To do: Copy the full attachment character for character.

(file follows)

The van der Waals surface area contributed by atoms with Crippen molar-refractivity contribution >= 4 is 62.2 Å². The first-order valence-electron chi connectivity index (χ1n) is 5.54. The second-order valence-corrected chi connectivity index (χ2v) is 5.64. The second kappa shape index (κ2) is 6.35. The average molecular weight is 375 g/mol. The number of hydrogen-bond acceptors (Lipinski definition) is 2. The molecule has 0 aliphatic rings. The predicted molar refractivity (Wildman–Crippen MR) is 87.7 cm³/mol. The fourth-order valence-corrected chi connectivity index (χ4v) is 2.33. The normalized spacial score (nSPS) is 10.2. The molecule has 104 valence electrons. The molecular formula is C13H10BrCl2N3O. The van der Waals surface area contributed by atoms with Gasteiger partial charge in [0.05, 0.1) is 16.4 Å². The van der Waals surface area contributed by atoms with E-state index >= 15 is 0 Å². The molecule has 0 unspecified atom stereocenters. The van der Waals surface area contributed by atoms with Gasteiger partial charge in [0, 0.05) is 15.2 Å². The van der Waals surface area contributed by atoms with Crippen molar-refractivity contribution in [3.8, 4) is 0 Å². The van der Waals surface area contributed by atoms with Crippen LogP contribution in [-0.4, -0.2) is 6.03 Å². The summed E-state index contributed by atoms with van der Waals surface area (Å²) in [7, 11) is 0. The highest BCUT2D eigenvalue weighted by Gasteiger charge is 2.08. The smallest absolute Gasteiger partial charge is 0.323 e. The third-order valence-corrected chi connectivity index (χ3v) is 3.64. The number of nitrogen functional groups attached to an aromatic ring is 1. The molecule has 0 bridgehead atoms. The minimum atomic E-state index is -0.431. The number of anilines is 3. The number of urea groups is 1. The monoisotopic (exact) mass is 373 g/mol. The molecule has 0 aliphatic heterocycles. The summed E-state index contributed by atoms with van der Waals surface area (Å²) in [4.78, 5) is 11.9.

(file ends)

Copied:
The van der Waals surface area contributed by atoms with Crippen molar-refractivity contribution >= 4 is 62.2 Å². The first-order valence-electron chi connectivity index (χ1n) is 5.54. The second-order valence-corrected chi connectivity index (χ2v) is 5.64. The second kappa shape index (κ2) is 6.35. The average molecular weight is 375 g/mol. The number of hydrogen-bond acceptors (Lipinski definition) is 2. The molecule has 0 aliphatic rings. The predicted molar refractivity (Wildman–Crippen MR) is 87.7 cm³/mol. The fourth-order valence-corrected chi connectivity index (χ4v) is 2.33. The normalized spacial score (nSPS) is 10.2. The molecule has 104 valence electrons. The molecular formula is C13H10BrCl2N3O. The van der Waals surface area contributed by atoms with Gasteiger partial charge in [0.05, 0.1) is 16.4 Å². The van der Waals surface area contributed by atoms with E-state index >= 15 is 0 Å². The molecule has 0 unspecified atom stereocenters. The van der Waals surface area contributed by atoms with Gasteiger partial charge in [0, 0.05) is 15.2 Å². The van der Waals surface area contributed by atoms with Crippen molar-refractivity contribution in [3.8, 4) is 0 Å². The van der Waals surface area contributed by atoms with Crippen LogP contribution in [-0.4, -0.2) is 6.03 Å². The summed E-state index contributed by atoms with van der Waals surface area (Å²) in [7, 11) is 0. The highest BCUT2D eigenvalue weighted by Gasteiger charge is 2.08. The smallest absolute Gasteiger partial charge is 0.323 e. The third-order valence-corrected chi connectivity index (χ3v) is 3.64. The number of nitrogen functional groups attached to an aromatic ring is 1. The molecule has 0 bridgehead atoms. The minimum atomic E-state index is -0.431. The number of anilines is 3. The number of urea groups is 1. The monoisotopic (exact) mass is 373 g/mol. The molecule has 0 aliphatic heterocycles. The summed E-state index contributed by atoms with van der Waals surface area (Å²) in [4.78, 5) is 11.9.